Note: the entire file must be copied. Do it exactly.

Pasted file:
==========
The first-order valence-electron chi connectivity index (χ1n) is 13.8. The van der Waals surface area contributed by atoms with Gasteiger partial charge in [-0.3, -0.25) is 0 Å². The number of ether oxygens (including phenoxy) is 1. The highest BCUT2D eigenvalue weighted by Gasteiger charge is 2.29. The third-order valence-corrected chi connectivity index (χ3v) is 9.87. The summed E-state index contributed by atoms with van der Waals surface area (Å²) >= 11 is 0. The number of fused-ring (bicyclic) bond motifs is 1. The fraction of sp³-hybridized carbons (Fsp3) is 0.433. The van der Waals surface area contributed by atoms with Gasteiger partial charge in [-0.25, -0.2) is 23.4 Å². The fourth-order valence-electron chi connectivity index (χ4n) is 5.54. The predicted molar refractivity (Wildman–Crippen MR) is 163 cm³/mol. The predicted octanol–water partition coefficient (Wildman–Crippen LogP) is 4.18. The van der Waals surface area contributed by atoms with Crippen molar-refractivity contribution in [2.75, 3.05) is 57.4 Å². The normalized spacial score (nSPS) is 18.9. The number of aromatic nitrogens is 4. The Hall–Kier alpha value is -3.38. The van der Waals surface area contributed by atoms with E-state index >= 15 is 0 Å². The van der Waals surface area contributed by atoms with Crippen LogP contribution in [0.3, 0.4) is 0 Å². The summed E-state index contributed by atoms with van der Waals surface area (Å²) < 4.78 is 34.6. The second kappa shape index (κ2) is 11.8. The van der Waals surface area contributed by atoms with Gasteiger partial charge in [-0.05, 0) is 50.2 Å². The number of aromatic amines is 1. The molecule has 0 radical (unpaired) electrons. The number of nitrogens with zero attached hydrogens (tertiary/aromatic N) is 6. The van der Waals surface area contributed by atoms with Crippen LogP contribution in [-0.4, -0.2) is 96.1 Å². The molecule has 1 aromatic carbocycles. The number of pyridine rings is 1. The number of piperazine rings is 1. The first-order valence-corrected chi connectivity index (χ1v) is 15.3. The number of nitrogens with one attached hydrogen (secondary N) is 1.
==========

The first-order valence-electron chi connectivity index (χ1n) is 13.8. The van der Waals surface area contributed by atoms with Gasteiger partial charge in [-0.3, -0.25) is 0 Å². The number of ether oxygens (including phenoxy) is 1. The highest BCUT2D eigenvalue weighted by Gasteiger charge is 2.29. The third-order valence-corrected chi connectivity index (χ3v) is 9.87. The summed E-state index contributed by atoms with van der Waals surface area (Å²) >= 11 is 0. The number of fused-ring (bicyclic) bond motifs is 1. The fraction of sp³-hybridized carbons (Fsp3) is 0.433. The van der Waals surface area contributed by atoms with Gasteiger partial charge in [-0.25, -0.2) is 23.4 Å². The fourth-order valence-electron chi connectivity index (χ4n) is 5.54. The predicted molar refractivity (Wildman–Crippen MR) is 163 cm³/mol. The predicted octanol–water partition coefficient (Wildman–Crippen LogP) is 4.18. The van der Waals surface area contributed by atoms with Crippen molar-refractivity contribution in [2.75, 3.05) is 57.4 Å². The normalized spacial score (nSPS) is 18.9. The number of aromatic nitrogens is 4. The Hall–Kier alpha value is -3.38. The van der Waals surface area contributed by atoms with E-state index >= 15 is 0 Å². The van der Waals surface area contributed by atoms with Crippen LogP contribution in [0.3, 0.4) is 0 Å². The summed E-state index contributed by atoms with van der Waals surface area (Å²) < 4.78 is 34.6. The second kappa shape index (κ2) is 11.8. The van der Waals surface area contributed by atoms with Gasteiger partial charge in [-0.05, 0) is 50.2 Å². The number of aromatic amines is 1. The molecule has 0 radical (unpaired) electrons. The number of nitrogens with zero attached hydrogens (tertiary/aromatic N) is 6. The van der Waals surface area contributed by atoms with Crippen LogP contribution in [-0.4, -0.2) is 96.1 Å². The molecule has 1 aromatic carbocycles. The number of pyridine rings is 1. The number of piperazine rings is 1. The first-order valence-corrected chi connectivity index (χ1v) is 15.3. The number of nitrogens with one attached hydrogen (secondary N) is 1.